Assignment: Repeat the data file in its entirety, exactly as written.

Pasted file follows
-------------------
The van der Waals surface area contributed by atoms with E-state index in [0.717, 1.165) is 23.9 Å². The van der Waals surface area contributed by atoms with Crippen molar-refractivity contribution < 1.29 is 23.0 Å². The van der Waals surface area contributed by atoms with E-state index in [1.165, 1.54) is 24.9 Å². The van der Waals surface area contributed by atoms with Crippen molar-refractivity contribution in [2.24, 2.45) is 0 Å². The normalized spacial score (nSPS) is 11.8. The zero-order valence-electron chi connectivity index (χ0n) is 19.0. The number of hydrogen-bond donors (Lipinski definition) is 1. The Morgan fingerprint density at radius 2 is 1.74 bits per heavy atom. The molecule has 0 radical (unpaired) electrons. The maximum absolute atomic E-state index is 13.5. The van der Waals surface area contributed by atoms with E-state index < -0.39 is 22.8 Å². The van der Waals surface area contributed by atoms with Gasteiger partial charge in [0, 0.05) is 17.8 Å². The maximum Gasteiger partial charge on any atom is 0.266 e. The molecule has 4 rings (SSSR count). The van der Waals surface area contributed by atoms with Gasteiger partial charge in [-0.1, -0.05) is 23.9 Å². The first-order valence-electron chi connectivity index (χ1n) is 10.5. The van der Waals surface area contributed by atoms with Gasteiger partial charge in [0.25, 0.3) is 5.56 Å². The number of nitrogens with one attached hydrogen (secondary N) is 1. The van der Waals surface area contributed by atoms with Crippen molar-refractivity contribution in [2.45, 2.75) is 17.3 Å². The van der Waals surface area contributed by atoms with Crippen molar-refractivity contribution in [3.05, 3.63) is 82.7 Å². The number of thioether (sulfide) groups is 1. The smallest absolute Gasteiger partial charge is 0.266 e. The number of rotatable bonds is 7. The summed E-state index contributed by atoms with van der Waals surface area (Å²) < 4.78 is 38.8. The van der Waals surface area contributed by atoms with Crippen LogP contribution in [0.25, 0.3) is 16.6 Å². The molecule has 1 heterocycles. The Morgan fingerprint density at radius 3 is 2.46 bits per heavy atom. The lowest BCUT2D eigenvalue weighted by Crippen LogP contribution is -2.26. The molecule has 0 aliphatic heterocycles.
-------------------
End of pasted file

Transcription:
The van der Waals surface area contributed by atoms with E-state index in [0.717, 1.165) is 23.9 Å². The van der Waals surface area contributed by atoms with Crippen molar-refractivity contribution < 1.29 is 23.0 Å². The van der Waals surface area contributed by atoms with E-state index in [1.165, 1.54) is 24.9 Å². The van der Waals surface area contributed by atoms with Crippen molar-refractivity contribution in [2.24, 2.45) is 0 Å². The normalized spacial score (nSPS) is 11.8. The zero-order valence-electron chi connectivity index (χ0n) is 19.0. The number of hydrogen-bond donors (Lipinski definition) is 1. The Morgan fingerprint density at radius 2 is 1.74 bits per heavy atom. The molecule has 0 radical (unpaired) electrons. The maximum absolute atomic E-state index is 13.5. The van der Waals surface area contributed by atoms with E-state index < -0.39 is 22.8 Å². The van der Waals surface area contributed by atoms with Gasteiger partial charge in [0, 0.05) is 17.8 Å². The maximum Gasteiger partial charge on any atom is 0.266 e. The molecule has 4 rings (SSSR count). The van der Waals surface area contributed by atoms with Gasteiger partial charge in [-0.1, -0.05) is 23.9 Å². The first-order valence-electron chi connectivity index (χ1n) is 10.5. The van der Waals surface area contributed by atoms with Gasteiger partial charge in [0.25, 0.3) is 5.56 Å². The number of nitrogens with one attached hydrogen (secondary N) is 1. The van der Waals surface area contributed by atoms with Crippen molar-refractivity contribution in [2.45, 2.75) is 17.3 Å². The van der Waals surface area contributed by atoms with Crippen molar-refractivity contribution in [3.05, 3.63) is 82.7 Å². The number of thioether (sulfide) groups is 1. The smallest absolute Gasteiger partial charge is 0.266 e. The number of rotatable bonds is 7. The summed E-state index contributed by atoms with van der Waals surface area (Å²) < 4.78 is 38.8. The van der Waals surface area contributed by atoms with Crippen LogP contribution in [0.25, 0.3) is 16.6 Å². The molecule has 1 heterocycles. The Morgan fingerprint density at radius 3 is 2.46 bits per heavy atom. The lowest BCUT2D eigenvalue weighted by Crippen LogP contribution is -2.26. The molecule has 0 aliphatic heterocycles.